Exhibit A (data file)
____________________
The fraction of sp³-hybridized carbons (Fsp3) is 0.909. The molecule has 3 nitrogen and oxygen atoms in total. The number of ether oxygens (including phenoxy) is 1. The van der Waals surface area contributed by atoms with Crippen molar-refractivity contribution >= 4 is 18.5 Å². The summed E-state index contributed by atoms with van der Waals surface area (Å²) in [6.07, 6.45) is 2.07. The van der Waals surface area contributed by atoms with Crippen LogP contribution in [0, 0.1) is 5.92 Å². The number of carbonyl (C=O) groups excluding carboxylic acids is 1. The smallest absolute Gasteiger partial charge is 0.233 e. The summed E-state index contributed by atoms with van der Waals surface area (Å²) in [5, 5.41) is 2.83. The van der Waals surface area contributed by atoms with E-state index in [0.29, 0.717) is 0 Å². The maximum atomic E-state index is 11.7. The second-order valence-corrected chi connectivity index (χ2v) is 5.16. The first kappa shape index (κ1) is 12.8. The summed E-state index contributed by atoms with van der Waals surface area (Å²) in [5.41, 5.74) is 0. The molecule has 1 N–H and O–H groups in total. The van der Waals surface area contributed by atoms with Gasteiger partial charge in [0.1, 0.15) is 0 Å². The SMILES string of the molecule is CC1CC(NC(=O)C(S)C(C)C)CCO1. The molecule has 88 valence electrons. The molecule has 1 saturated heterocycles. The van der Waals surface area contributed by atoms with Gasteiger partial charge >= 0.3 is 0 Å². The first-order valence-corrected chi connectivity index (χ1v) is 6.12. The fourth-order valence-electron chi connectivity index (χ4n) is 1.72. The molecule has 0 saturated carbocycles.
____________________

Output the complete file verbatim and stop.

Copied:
The fraction of sp³-hybridized carbons (Fsp3) is 0.909. The molecule has 3 nitrogen and oxygen atoms in total. The number of ether oxygens (including phenoxy) is 1. The van der Waals surface area contributed by atoms with Crippen molar-refractivity contribution >= 4 is 18.5 Å². The summed E-state index contributed by atoms with van der Waals surface area (Å²) in [6.07, 6.45) is 2.07. The van der Waals surface area contributed by atoms with Crippen LogP contribution in [0, 0.1) is 5.92 Å². The number of carbonyl (C=O) groups excluding carboxylic acids is 1. The smallest absolute Gasteiger partial charge is 0.233 e. The summed E-state index contributed by atoms with van der Waals surface area (Å²) in [5, 5.41) is 2.83. The van der Waals surface area contributed by atoms with E-state index in [0.29, 0.717) is 0 Å². The maximum atomic E-state index is 11.7. The second-order valence-corrected chi connectivity index (χ2v) is 5.16. The first kappa shape index (κ1) is 12.8. The summed E-state index contributed by atoms with van der Waals surface area (Å²) in [5.41, 5.74) is 0. The molecule has 1 N–H and O–H groups in total. The van der Waals surface area contributed by atoms with Gasteiger partial charge in [0.1, 0.15) is 0 Å². The SMILES string of the molecule is CC1CC(NC(=O)C(S)C(C)C)CCO1. The molecule has 88 valence electrons. The molecule has 1 saturated heterocycles. The van der Waals surface area contributed by atoms with Gasteiger partial charge >= 0.3 is 0 Å². The first-order valence-corrected chi connectivity index (χ1v) is 6.12. The fourth-order valence-electron chi connectivity index (χ4n) is 1.72. The molecule has 0 saturated carbocycles.